|4/1/2021 4:33:00 PM|
Let’s Get Real
This past year, when we haven’t been able to escape our homes much, who hasn’t enjoyed escaping via streaming? Whether it’s to the bawdy boudoirs of Bridgerton or the sophisticated 60s of The Queen’s Gambit, I’m in. However, I also enjoy a well-told true story, and there are many available on cable and streaming services right now.
Crip Camp – This 2020 Netflix original documentary is nominated for an Oscar and it is one of the best things I’ve seen this year. Crip Camp was Camp Jened, a New York summer camp established for young people with severe physical disabilities in the late 1960s. Counselors and campers are shown in original footage and in current interviews. The documentary contrasts the joy and freedom experienced by these young adults, where they say, for the first time, they feel accepted and “normal.” Outside of camp it’s another story as the teenagers face discrimination, bullying and limited opportunities. Crip Camp is poignant, emotional and enlightening, but also humorous and at times, a bit raunchy. I cannot recommend Crip Camp enough.
Tina – Don’t have HBO? Watch for a free preview, or try the service out for a month just to watch this riveting documentary on Tina Turner, one of the most phenomenal entertainers of our time. If you’ve seen the 1993 movie What’s Love Got to Do With It? you know Tina had a difficult life and that Ike Turner was not a good guy. There’s surprisingly little trash talk about Ike in this documentary, but it is no Tina pity party. That means more time is devoted to concert footage of Turner singing and dancing in her super cool costumes. Watching Tina, I was inspired by how often and almost effortlessly, and out of necessity, the superstar reinvented herself. It’s a fascinating and empowering journey.
The Last Blockbuster – If you are of a certain age (and aren’t we all?), you had a Blockbuster card in your wallet. You might remember that Tuesday was new release day and that feeling when you scored that hot DVD, or going further back, VHS. Want to revisit those days? You need to go to Bend, OR, home of the last of the 9,000-plus Blockbuster Video stores. The Last Blockbuster looks at why this particular store seems to be thriving, while also shedding light on the why and how of the company’s demise. What I really enjoyed was meeting the smart and upbeat owner who never gave up on Bend or Blockbuster. And yes, it’s ironic that you can watch this documentary on Netflix, one of the major factors in Blockbuster’s failure.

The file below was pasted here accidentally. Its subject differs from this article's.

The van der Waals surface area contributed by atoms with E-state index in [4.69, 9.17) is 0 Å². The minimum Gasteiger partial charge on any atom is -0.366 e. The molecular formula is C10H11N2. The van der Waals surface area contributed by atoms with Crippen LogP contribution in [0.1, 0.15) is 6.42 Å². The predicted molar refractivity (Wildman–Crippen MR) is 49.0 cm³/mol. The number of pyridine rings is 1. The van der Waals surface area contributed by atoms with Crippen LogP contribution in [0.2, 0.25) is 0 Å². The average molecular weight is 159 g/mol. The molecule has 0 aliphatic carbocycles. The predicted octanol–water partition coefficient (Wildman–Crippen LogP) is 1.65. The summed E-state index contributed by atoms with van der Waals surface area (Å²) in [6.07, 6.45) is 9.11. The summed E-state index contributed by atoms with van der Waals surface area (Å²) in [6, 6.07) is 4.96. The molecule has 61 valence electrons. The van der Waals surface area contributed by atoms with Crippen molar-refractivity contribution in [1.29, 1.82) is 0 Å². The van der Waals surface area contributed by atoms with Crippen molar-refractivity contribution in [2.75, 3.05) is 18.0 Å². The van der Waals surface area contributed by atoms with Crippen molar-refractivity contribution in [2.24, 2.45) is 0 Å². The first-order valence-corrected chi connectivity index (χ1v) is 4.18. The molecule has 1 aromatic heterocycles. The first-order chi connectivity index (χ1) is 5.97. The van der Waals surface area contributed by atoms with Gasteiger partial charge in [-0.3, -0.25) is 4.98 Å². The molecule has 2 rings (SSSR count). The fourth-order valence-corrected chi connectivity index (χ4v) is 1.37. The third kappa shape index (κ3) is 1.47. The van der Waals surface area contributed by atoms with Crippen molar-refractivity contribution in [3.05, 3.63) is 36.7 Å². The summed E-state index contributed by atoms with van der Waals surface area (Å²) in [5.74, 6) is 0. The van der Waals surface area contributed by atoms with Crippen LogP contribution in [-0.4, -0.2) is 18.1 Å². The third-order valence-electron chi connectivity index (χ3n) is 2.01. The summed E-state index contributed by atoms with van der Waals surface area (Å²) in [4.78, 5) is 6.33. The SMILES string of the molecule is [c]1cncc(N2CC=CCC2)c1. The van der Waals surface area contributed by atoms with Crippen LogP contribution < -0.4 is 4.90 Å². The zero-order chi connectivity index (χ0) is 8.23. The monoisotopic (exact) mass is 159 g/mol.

Allen v. Farrow – This four-part docuseries on HBO might be too real, especially if you’re a fan of Woody Allen movies like I am — I mean, was. The legendary director was never found guilty in court of child abuse, but after watching this it’s not difficult to come to your own conclusion. Allen declined to be interviewed for this series, but he’s not the focus. Allen v. Farrow is the story of Dylan Farrow, who accused her famous father of abuse and is still recovering. Her strength and conviction carry the often disturbing story.
Long Shot – (Netflix) If you know Amanda, you know that I am not a fan of murder shows. I find murder documentaries, and there are many of them, even more disturbing because these are real victims and real murderers. Long Shot is basically a non-murder documentary about the arrest of Juan Catalan, a young father in Los Angeles, for a murder he insists he did not commit. With the help of a sharp defense attorney, he tries to prove his innocence. It’s like a great episode of Law and Order, except twistier and at 40 minutes, shorter.
Made You Look: A True Story of Fake Art – (Netflix) It’s almost impossible to feel an ounce of empathy for any of the privileged characters involved in this compelling tale of art forgery, shady dealers and duped collectors. All the people involved in this modern-day $80 million forgery scheme are, either slimy, dumb or entitled. Made You Look isn’t relevant to 99% of us and there’s no positive message. People don’t even pay for their crimes. I found it a fascinating look into a world I’ll never know.
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